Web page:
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Surprise Sleepwalkers Are Better at Automatic Walking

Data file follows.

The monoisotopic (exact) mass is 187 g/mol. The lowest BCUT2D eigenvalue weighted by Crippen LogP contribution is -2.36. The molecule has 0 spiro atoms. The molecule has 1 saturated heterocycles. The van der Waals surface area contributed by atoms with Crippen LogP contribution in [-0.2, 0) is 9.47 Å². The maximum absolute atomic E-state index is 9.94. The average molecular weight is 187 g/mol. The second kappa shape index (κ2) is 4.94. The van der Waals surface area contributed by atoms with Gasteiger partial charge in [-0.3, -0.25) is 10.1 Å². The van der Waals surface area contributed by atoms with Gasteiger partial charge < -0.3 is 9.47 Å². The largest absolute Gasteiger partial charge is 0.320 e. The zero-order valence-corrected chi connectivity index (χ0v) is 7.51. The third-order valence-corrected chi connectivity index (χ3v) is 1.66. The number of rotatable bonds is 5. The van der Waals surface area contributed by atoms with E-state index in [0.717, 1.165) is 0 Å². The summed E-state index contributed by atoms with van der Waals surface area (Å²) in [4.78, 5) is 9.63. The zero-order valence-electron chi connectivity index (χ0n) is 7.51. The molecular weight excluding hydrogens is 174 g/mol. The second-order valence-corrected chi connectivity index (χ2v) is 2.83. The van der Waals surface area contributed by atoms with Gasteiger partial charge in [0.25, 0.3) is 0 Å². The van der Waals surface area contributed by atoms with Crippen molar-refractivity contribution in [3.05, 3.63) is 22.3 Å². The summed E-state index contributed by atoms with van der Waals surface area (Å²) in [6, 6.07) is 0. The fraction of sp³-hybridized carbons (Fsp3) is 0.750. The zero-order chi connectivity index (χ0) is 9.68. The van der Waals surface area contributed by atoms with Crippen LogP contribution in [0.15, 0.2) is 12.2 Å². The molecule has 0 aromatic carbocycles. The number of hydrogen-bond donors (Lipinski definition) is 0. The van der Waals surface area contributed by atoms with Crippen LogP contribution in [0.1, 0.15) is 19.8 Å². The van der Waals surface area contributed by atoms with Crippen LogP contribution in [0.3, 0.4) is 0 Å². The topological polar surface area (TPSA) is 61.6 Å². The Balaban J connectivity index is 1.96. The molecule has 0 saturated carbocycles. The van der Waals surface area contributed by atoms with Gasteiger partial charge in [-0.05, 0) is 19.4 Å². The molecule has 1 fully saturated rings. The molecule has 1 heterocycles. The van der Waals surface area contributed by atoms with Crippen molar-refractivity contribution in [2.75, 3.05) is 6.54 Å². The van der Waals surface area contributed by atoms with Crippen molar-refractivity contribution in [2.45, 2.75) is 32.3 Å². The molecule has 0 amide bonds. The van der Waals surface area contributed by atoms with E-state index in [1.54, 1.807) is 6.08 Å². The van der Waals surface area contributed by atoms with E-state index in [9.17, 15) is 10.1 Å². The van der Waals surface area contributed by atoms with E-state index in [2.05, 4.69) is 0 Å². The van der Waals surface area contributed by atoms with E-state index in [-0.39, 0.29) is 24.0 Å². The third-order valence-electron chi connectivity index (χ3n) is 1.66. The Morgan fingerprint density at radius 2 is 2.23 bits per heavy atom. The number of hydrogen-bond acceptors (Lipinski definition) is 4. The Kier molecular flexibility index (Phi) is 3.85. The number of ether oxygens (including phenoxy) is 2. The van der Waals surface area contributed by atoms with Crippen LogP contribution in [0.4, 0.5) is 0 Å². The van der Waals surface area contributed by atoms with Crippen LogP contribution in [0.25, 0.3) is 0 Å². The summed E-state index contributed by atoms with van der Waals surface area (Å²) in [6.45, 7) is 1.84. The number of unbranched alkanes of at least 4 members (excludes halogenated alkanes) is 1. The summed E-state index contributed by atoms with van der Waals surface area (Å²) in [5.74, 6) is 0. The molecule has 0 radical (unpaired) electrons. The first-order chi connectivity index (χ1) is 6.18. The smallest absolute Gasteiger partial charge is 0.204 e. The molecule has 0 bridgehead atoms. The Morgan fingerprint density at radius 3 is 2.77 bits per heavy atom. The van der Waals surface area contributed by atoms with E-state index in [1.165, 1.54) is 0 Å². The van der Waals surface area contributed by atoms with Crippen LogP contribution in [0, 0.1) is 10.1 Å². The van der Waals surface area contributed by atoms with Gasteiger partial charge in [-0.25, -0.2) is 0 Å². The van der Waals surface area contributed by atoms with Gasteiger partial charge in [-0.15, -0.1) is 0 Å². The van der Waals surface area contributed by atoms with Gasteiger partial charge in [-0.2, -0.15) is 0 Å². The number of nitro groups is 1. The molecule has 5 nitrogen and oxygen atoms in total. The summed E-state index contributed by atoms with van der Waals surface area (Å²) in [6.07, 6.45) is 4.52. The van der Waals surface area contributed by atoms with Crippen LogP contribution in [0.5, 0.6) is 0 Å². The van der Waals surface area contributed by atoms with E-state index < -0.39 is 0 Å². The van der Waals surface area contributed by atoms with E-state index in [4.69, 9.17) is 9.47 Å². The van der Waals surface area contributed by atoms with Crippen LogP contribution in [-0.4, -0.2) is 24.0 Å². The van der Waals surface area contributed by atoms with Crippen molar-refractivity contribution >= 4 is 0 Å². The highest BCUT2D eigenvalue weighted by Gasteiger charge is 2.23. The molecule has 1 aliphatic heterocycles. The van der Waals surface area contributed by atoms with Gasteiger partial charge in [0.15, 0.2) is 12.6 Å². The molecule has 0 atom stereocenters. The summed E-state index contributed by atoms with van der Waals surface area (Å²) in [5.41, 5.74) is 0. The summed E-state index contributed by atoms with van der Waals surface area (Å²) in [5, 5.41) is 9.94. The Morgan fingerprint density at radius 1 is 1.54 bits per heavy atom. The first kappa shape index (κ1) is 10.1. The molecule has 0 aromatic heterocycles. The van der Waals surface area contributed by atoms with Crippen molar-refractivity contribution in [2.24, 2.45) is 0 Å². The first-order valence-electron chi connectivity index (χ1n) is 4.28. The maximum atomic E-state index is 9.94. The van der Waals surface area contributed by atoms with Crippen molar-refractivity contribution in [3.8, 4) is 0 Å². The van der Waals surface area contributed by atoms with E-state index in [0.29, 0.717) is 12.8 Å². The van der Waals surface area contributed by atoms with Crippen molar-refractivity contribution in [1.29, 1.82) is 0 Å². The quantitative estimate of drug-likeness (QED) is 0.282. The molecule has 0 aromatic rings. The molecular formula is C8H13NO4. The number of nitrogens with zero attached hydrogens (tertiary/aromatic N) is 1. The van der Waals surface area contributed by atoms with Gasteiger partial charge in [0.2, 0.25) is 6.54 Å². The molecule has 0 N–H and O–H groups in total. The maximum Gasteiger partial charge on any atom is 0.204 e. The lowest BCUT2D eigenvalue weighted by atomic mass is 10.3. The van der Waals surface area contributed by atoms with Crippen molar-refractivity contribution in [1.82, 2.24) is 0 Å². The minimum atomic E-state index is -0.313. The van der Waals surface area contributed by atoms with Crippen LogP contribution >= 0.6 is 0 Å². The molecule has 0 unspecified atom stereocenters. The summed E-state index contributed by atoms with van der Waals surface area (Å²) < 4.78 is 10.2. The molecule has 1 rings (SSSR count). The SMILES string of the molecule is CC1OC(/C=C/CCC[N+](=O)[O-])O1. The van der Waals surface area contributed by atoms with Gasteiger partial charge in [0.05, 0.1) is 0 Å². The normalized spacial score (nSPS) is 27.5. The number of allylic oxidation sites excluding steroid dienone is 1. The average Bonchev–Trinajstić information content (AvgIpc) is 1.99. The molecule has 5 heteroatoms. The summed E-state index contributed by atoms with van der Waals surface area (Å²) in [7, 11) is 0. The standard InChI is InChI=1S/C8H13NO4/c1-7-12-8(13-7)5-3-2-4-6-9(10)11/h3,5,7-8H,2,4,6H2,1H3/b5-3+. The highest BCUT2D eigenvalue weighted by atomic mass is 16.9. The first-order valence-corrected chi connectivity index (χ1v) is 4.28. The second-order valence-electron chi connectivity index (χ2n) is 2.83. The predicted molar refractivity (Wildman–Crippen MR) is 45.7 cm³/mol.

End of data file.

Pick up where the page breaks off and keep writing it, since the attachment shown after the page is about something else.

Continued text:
first_img Sorry, George A. Romero: Real-life zombies—er, sleepwalkers—actually do move quite fast.A study published in the journal Current Biology confirms that somnambulists exhibited increased automation in their movements.Using full-body motion capture and virtual reality feedback, researchers from England’s University of Central Lancashire (UCLan) and the École Polytechnique Fédérale de Lausanne (EPFL) in Switzerland discovered significant differences in how the brains of sleepwalkers and non-sleepwalkers control and perceive body movement.As each group completed a waking walking task—first without distraction, then while counting backwards in steps of seven (100 … 93 … 86 … 79 …)—their speed and accuracy of movement were recorded and analyzed.“We found that sleepwalkers continued to walk at the same speed, with the same precision as before, and were more aware of their movements than non-sleepwalkers,” EPFL neuroscientist Olaf Blanke said in a statement.Those participants who don’t suffer from the sleep disorder significantly slowed when having to count backwards (as one might expect one would).Their nighttime zombie counterparts, however, maintained a “similar walking velocity in both conditions,” supporting the supposed link between sleepwalking and automatic control of locomotion.Noctambulism, or sleepwalking, affects some 2 to 4 percent of adults, causing inadvertent activity—from small gestures to complex actions, like getting dressed, driving a car, or playing a musical instrument—while asleep.“Traditionally, little has been known about daytime markers of sleepwalking, mostly because of the difficulty in investigating this condition experimentally,” Oliver Kannape, lead author of the study and lecturer in cognitive neuroscience at UCLan, said.“Our research offers novel insight into this common sleep disorder,” he added, “and provides a clear scientific link between action monitoring, consciousness, and sleepwalking.”These findings may be used to aid diagnosis of sleepwalking while the subject is awake—rather than hooked up to machines and surveyed via a laboratory TV.“Advances in virtual reality technology have made this research possible and enabled us to investigate awake sleepwalkers in an innovative way and focus on movement automation and awareness,” Kannape said.“We are already exploring other applications of the use of this type of technology to help us uncover more about such complex human behaviors,” he continued. “Behaviors that cannot be investigated using a brain imaging approach.”Let us know what you like about Geek by taking our survey. Stay on target British Airways Tests VR Entertainment on Select First-Class Flights’Doctor Who’ Returns This Fall With Interactive VR Game last_img read more